According to Internal Revenue Service 990 information filings, the AIC is funded largely by a pool of right-wing donors responsible for bankrolling key players in America’s Islamophobia industry, from Charles Jacobs to Emerson’s Investigative Project on Terrorism and Daniel Pipes’ Middle East Forum. These same donors have pumped millions into major pro-Israel organizations, including groups involved in settlement activity and the Friends of the IDF, which provides assistance to the Israeli army.
Among the AIC’s most reliable supporters is the Donors Capital Fund, which has provided at least $85,000 in funding since 2008. Donors Capital was among the seven foundations identified in the Center for American Progress’s 2011 report Fear Inc. as “the lifeblood of the Islamophobia network in America.” Another foundation singled out in the report, the Lynde and Harry Bradley Foundation, has donated $325,000 to the AIC between 2005 and 2011.

There's a lot more there.

Knowing both Max and Nasser Weddady, I am a bit uneasy with his attack on Nasser, who after all is not a top dog at AIC. And I think the swipe at Stanford's Program on Arab Reform is a little weak, especially compared to what he reveals about AIC. Much of the last part of the piece focuses on the Free Arabs website, which Nasser co-edits. As far as I know it is more of a personal project for Nasser that secured funding from Stanford and elsewhere by co-editor Ahmed Benchemsi. So the AIC-Free Arabs connection, apart of Weddady, remains unclear. I was critical like many others of Free Arabs's "Horrible 4" feature and the quite scandalous article cited in Max's article about Mizrahi Israelis being the freest Arabs. But there is also good content elsewhere there.

There is a real problem in the funding of secular liberal Arab publishing. Often sources are from neo-con, pro-Israel sources that tend to minimize criticism of Israel (in my view is the only logical position to take on Israel as a liberal is critical, otherwise one is buying into the exceptionalism of "liberal Zionism" and thus into the racial/religious supremacism inherent in Zionism, which is hardly liberal.) In Arabic, they are often from conservative Gulf states such as Saudi Arabia, whose princes finance such "liberal" sites as Elaph. This represents almost none of the mainstream, center-left to center-right, liberal/social-democratic thinking in the Arab world. To have institutions like AIC created to supposedly represent "mainstream Muslims" and have them be largely financed by extremists is deeply disturbing.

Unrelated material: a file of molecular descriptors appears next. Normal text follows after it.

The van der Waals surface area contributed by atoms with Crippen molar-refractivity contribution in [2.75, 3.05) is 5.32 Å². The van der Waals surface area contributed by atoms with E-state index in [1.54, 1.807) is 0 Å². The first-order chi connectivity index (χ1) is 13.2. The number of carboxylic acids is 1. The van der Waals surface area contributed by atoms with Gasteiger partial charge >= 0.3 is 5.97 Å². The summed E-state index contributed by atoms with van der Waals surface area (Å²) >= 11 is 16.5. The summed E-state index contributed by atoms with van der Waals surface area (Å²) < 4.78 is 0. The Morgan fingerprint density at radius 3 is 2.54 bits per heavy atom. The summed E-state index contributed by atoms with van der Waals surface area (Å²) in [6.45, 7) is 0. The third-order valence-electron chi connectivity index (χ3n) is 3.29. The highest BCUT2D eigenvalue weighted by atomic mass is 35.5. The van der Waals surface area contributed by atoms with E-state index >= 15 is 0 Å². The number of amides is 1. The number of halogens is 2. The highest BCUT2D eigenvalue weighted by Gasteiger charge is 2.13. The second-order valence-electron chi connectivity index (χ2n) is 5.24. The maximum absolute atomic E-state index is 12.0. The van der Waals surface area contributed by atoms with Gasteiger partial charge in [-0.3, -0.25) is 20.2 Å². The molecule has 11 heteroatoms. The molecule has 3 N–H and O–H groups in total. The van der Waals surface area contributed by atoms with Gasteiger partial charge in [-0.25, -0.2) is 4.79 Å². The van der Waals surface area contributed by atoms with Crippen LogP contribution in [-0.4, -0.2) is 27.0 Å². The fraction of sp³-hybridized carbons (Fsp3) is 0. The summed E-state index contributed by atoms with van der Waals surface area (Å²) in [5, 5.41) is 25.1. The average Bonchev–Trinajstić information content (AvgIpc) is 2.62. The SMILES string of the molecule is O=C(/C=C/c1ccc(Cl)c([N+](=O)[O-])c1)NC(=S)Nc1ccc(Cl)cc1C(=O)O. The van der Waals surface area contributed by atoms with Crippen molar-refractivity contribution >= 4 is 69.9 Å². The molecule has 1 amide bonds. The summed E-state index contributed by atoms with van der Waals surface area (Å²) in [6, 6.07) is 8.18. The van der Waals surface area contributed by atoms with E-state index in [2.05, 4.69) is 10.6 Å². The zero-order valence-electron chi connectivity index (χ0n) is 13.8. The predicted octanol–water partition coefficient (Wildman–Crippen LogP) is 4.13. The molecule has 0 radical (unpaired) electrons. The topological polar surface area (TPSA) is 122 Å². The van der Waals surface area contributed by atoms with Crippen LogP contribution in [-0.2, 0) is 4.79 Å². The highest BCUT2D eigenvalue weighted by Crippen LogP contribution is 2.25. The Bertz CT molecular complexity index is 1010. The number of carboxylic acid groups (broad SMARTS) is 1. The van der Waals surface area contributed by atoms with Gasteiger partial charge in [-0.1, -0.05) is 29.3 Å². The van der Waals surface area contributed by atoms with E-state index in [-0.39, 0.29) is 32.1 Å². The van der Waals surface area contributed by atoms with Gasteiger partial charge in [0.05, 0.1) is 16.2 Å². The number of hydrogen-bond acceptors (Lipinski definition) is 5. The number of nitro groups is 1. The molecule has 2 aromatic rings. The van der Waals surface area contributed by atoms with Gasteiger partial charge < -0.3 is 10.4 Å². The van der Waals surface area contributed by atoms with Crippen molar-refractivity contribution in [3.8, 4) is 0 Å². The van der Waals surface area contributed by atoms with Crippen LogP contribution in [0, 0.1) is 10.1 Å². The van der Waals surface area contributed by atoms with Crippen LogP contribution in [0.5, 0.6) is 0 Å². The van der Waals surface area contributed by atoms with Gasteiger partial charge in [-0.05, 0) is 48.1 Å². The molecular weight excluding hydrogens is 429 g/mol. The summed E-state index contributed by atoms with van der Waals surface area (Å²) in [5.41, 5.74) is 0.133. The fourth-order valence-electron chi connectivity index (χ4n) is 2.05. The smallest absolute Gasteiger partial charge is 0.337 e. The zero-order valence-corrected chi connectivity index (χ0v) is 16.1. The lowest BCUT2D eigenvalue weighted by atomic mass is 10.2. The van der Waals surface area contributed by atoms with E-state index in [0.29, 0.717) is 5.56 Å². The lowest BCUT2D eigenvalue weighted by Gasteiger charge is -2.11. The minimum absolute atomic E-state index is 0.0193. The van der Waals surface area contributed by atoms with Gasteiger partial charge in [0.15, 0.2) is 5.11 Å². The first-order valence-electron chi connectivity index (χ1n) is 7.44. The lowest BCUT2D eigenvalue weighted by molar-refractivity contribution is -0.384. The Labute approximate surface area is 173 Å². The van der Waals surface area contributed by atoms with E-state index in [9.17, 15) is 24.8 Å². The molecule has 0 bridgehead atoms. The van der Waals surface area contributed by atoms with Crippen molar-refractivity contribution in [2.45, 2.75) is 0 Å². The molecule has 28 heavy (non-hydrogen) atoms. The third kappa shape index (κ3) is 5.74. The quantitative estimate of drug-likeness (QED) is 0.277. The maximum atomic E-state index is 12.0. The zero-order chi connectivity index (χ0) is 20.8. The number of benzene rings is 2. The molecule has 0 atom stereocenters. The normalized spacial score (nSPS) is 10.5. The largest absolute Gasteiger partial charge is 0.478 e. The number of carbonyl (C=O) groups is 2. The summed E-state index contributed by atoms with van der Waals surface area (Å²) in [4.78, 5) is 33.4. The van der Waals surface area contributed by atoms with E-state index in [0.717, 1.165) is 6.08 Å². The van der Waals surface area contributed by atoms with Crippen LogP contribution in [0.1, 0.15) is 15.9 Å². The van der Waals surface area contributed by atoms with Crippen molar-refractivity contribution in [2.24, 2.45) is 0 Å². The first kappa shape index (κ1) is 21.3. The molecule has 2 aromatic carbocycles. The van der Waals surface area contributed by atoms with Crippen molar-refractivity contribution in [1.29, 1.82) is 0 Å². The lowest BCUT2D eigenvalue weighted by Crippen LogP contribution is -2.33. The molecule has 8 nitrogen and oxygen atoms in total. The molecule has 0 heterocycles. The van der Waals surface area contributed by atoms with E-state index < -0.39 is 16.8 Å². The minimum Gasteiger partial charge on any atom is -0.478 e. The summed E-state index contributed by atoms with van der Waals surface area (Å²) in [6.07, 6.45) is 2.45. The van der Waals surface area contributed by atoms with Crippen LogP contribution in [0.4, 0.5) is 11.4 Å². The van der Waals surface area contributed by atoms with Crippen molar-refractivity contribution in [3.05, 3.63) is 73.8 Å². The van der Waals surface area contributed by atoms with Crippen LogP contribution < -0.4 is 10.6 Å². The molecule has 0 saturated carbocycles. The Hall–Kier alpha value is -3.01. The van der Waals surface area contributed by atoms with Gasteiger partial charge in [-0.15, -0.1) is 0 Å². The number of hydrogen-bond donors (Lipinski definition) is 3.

Update: Free Arabs' Ahmed Benchemsi has a reply to Max Blumenthal.

The lobby that does not intimidate

Transcript of some of the more surreal portions of Chuck Hagel's vetting as Secretary of Defense, courtesy of Americans for Peace Now: 

Wicker versus Hagel re: Jewish Lobby [starting at 03:02:10]
Wicker:  What you said was the Jewish lobby intimidates a lot of people up here. This was in a book -- an interview that you gave to Aaron David Miller. And you said, "I've always argued against some of the dumb things they do, because I don't think it's in the interest of Israel." Here's my problem with -- with your position at this point. You have corrected the term "Jewish lobby." And I assume now the correct term would be "Israel lobby" or "Israeli lobby."
Do you still stand by your statement that they succeed in this town because of intimidation, and that it amounts to causing us to do dumb things?  Because I want to say this, Senator, you -- you are here today as a potential secretary of defense, and it would seem to me that however you characterize them, you have suggested that there is an effective lobby out there, whether you call them the "Jewish lobby," the "Israeli lobby" or the "Israel lobby," and that they succeed in doing dumb things through intimidation, and that U.S. policy has been the wrong approach because the intimidation has worked.